Agroscope Research Programs. Hilber, U., U. Bütikofer, H.P. Bachmann, Ch. Flury, and S. Pfefferli.
Revue Suisse d'àgriculture 39:271-276 (2007), French.

The three Agroscope research stations, Changins-Wädenswil ACW, Liebefeld-Posieux ALP and Reckenholz-Tänikon ART, will jointly carry out three multidisciplinary research programs during the period 2008-2011.

The "ProfiCrops" program aims at developing, preparing, evaluating and exchanging information in order to ensure a future for Swiss crop production in a largely liberalized market and to reinforce the confidence of consumers in Swiss products.

"NutriScope" aims at optimizing parameters determining quality, safety and health along the food chain, from "farm to fork", in order to offer consumers maximum value for money. Work will concentrate on the economically important food-stuffs manufactured from raw materials of Swiss agriculture.

The "AgriMontana" program is based on the idea that mountain areas can profit from a sustainable development while at the same time respond to the requirements of the local population and the whole of the social structure in mountain areas. Principles of action as well as political measures will have to be elaborated in this direction. Decision-making aids will be developed for the regional players along with a policy ensuring the sustainable development of mountain areas.

These research programs have a limited duration with clearly defined objectives, have a multidisciplinary orientation, and work in partnership with the customers who directly use and apply the research results. The creation of networks will allow us to bring together paramount know-how which will make it possible to answer essential questions in agriculture.

Effects of Suboptimal Fertilization on Arable Crops. Flisch, R., R.M. Hausherr, and E. Brack.
Revue Suisse d'àgriculture 40:11-16 (2008), French.

The production of high yields and adequate product quality requires a sufficient and balanced nutrients supply of the soil. The field trial, conducted since 1989 for purpose of demonstration, shows both the impact of different fertilizer forms (organic and mineral fertilizer) and the effects of an unbalanced fertilization. No differences in yield and product quality have been observed between the treatments "cattle slurry" and "mineral fertilizer", both well adapted to the nutrient demand of the crops. But the annual application of 250 dt/ha of farmyard manure decreased crop yield and product quality, due to the low availability of nitrogen to the crops and the low content of potash. The lack of a single nutrient element (N, P or K) in the mineral treatments affected crop yield, nutrient contents in crops and soil negatively already after few years. All crops have revealed deficiency symptoms of N, P or K in these treatments.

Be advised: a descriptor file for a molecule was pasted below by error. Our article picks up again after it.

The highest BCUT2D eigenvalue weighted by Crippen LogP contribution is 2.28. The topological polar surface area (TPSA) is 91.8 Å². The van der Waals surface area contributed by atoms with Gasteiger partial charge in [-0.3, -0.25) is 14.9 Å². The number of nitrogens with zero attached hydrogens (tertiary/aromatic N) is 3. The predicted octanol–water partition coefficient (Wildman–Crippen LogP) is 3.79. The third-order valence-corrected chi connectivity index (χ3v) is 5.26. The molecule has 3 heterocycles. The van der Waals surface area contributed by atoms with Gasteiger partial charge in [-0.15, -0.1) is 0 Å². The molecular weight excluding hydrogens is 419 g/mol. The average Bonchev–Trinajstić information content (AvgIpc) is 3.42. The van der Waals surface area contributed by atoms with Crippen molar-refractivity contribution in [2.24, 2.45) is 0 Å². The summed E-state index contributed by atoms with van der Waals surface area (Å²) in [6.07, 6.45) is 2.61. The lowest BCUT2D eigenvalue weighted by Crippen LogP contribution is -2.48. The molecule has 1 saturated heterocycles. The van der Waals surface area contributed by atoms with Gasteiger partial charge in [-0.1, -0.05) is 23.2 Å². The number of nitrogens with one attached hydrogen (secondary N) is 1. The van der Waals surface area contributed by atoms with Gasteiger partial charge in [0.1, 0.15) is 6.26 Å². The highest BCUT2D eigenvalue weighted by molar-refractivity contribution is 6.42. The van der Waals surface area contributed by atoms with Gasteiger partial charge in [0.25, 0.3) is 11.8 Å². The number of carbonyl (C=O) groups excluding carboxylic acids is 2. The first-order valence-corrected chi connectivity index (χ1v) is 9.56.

Comparison of No-Tillage and Conventional Plough Tillage: a Synthesis. Sturny, W.G., A. Chervet, C. Maurer-Troxler, L. Ramseier, M. M.
Revue Suisse d'àgriculture 39:249-254 (2008), French.

No-tillage and conventional plough tillage have been compared since 1994 in a crop rotation without fallow period and with mineral fertilizer only, in the long-term field trial "Oberacker" at the Inforama Ruetti in Zollikofen (Switzerland) on a slightly humic sandy loam deep and nutrient-rich soil.

Results obtained so far show continuous no-tillage of long duration to be an alternative to traditional plough tillage: no-tillage is ready for agronomical practice, leads to a biologically active soil of stable structure and thus of high load capacity, reduces risk of soil erosion, number of vehicle crossings and consumption of fuel and presents an overall more favourable life cycle assessment. After a seven-year conversion period, slightly higher plant yields of comparable quality were obtained in no-tillage, due to a better soil water preservation and continual supply to plant roots, as well as to a higher N-efficiency. Both cropping systems only received about 60% of the standard amounts of N-fertilizer.

Both systems shall be tested further and optimised for environmental sustainability and energy consumption by introducing more legume crops, ammonium-based N-fertilizer, and by reducing glyphosate application in no-tillage and tillage intensity in conventional plough tillage.